The U.S. Environmental Protection Agency exempted the mine from a new policy that will subject mountaintop removal permits to much greater scrutiny and environmental study.
Lawyers for the environmentalists contend permits issued by the U.S. Army Corps of Engineers and the state Division of Environmental Protection violate the federal Clean Water Act and the 1977 federal Surface Mining Control and Reclamation Act.
The Pigeonroost permit has become the focus of a legal and political battle over mountaintop removal that has heated up over the last two years.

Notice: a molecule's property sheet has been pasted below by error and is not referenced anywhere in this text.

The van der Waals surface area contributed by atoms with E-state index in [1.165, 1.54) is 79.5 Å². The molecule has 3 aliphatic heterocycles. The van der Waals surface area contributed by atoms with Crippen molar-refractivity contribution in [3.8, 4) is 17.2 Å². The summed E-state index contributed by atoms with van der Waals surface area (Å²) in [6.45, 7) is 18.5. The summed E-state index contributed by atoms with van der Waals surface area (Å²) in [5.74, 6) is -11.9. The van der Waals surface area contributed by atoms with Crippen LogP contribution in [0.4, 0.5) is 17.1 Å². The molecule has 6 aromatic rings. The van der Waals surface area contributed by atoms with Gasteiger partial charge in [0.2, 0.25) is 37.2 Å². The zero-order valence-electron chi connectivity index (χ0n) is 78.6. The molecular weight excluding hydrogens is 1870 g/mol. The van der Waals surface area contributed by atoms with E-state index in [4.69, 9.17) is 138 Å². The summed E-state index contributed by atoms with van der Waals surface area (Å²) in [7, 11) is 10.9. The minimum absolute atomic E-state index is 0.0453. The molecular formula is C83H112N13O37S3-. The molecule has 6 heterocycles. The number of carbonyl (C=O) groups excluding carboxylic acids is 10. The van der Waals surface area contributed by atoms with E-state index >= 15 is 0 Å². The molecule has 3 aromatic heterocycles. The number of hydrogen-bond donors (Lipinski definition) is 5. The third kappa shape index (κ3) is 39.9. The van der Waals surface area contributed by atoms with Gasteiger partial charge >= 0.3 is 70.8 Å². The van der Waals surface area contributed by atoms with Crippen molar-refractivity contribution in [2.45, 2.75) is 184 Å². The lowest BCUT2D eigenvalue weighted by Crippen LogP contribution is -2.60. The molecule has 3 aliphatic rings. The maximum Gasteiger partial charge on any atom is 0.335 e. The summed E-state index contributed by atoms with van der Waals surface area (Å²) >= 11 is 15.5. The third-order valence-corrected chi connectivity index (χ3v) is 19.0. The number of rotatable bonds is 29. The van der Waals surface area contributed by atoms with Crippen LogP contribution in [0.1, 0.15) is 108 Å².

After Haden decides that permit's fate, the judge still has to hear a bigger, more complex case that alleges the state DEP has established a "pattern and practice" of granting mountaintop removal permits that don't comply with federal laws.
During Friday's hearing, Dal-Tex General Manager Mark White testified that delays in the permitting of his mine expansion are costing Arch Coal $1 million a month.
White said that the company has already laid off 13 preparation plant employees and could put more out of work if the new permit isn't granted by June or July.
"We will not have anyplace to dig without the pending permit," White said. "I don't know what upper management will do. They could pull the plug or hang in there."